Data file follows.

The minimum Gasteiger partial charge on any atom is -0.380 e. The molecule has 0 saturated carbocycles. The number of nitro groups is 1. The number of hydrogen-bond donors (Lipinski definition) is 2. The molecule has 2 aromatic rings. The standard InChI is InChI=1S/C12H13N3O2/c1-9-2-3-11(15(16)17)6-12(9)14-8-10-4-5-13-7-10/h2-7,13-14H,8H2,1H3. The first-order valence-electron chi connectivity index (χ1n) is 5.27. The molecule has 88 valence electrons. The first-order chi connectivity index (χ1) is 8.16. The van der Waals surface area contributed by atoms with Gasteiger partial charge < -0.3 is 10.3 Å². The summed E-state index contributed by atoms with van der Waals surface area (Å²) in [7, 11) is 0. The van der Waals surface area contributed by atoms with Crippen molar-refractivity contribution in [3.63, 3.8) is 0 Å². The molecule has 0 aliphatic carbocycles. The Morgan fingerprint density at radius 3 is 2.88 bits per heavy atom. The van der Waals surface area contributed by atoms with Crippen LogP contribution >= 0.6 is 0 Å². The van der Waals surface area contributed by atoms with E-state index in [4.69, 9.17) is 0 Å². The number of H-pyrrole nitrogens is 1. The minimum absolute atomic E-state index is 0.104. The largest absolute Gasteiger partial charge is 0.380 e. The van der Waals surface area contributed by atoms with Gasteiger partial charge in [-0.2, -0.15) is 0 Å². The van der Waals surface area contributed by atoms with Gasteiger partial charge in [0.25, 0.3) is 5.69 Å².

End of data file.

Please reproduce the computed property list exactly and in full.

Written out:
The minimum Gasteiger partial charge on any atom is -0.380 e. The molecule has 0 saturated carbocycles. The number of nitro groups is 1. The number of hydrogen-bond donors (Lipinski definition) is 2. The molecule has 2 aromatic rings. The standard InChI is InChI=1S/C12H13N3O2/c1-9-2-3-11(15(16)17)6-12(9)14-8-10-4-5-13-7-10/h2-7,13-14H,8H2,1H3. The first-order valence-electron chi connectivity index (χ1n) is 5.27. The molecule has 88 valence electrons. The first-order chi connectivity index (χ1) is 8.16. The van der Waals surface area contributed by atoms with Gasteiger partial charge < -0.3 is 10.3 Å². The summed E-state index contributed by atoms with van der Waals surface area (Å²) in [7, 11) is 0. The van der Waals surface area contributed by atoms with Crippen molar-refractivity contribution in [3.63, 3.8) is 0 Å². The molecule has 0 aliphatic carbocycles. The Morgan fingerprint density at radius 3 is 2.88 bits per heavy atom. The van der Waals surface area contributed by atoms with Crippen LogP contribution >= 0.6 is 0 Å². The van der Waals surface area contributed by atoms with E-state index in [4.69, 9.17) is 0 Å². The number of H-pyrrole nitrogens is 1. The minimum absolute atomic E-state index is 0.104. The largest absolute Gasteiger partial charge is 0.380 e. The van der Waals surface area contributed by atoms with Gasteiger partial charge in [-0.2, -0.15) is 0 Å². The van der Waals surface area contributed by atoms with Gasteiger partial charge in [0.25, 0.3) is 5.69 Å².